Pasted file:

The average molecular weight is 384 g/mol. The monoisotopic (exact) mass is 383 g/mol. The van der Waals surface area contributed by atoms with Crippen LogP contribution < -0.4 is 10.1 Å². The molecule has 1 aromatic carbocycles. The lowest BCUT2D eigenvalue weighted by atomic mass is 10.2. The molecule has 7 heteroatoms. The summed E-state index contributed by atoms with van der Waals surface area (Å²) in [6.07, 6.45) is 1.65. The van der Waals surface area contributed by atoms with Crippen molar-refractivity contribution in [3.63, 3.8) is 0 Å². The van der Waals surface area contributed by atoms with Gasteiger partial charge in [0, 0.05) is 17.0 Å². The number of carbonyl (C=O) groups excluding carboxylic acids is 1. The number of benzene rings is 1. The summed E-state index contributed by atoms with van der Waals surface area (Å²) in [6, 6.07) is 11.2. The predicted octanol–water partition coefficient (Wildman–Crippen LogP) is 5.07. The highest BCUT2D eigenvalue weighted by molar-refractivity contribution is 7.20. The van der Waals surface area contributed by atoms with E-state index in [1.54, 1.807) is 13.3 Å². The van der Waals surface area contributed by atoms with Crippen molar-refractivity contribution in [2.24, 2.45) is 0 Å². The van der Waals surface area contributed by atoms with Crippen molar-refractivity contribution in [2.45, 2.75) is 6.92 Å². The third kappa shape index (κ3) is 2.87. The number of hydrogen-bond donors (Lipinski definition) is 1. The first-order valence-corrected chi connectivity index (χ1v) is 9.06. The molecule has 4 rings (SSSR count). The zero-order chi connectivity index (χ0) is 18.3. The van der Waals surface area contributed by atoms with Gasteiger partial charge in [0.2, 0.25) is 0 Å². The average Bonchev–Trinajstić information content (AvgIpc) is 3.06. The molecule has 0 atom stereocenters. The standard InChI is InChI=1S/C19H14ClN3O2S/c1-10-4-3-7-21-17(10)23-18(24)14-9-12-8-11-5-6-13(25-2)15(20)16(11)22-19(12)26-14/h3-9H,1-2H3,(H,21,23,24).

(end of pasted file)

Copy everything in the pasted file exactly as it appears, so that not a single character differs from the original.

The average molecular weight is 384 g/mol. The monoisotopic (exact) mass is 383 g/mol. The van der Waals surface area contributed by atoms with Crippen LogP contribution < -0.4 is 10.1 Å². The molecule has 1 aromatic carbocycles. The lowest BCUT2D eigenvalue weighted by atomic mass is 10.2. The molecule has 7 heteroatoms. The summed E-state index contributed by atoms with van der Waals surface area (Å²) in [6.07, 6.45) is 1.65. The van der Waals surface area contributed by atoms with Crippen molar-refractivity contribution in [3.63, 3.8) is 0 Å². The van der Waals surface area contributed by atoms with Gasteiger partial charge in [0, 0.05) is 17.0 Å². The number of carbonyl (C=O) groups excluding carboxylic acids is 1. The number of benzene rings is 1. The summed E-state index contributed by atoms with van der Waals surface area (Å²) in [6, 6.07) is 11.2. The predicted octanol–water partition coefficient (Wildman–Crippen LogP) is 5.07. The highest BCUT2D eigenvalue weighted by molar-refractivity contribution is 7.20. The van der Waals surface area contributed by atoms with E-state index in [1.54, 1.807) is 13.3 Å². The van der Waals surface area contributed by atoms with Crippen molar-refractivity contribution in [2.24, 2.45) is 0 Å². The van der Waals surface area contributed by atoms with Crippen molar-refractivity contribution in [2.45, 2.75) is 6.92 Å². The third kappa shape index (κ3) is 2.87. The number of hydrogen-bond donors (Lipinski definition) is 1. The first-order valence-corrected chi connectivity index (χ1v) is 9.06. The molecule has 4 rings (SSSR count). The zero-order chi connectivity index (χ0) is 18.3. The van der Waals surface area contributed by atoms with Gasteiger partial charge in [0.2, 0.25) is 0 Å². The average Bonchev–Trinajstić information content (AvgIpc) is 3.06. The molecule has 0 atom stereocenters. The standard InChI is InChI=1S/C19H14ClN3O2S/c1-10-4-3-7-21-17(10)23-18(24)14-9-12-8-11-5-6-13(25-2)15(20)16(11)22-19(12)26-14/h3-9H,1-2H3,(H,21,23,24).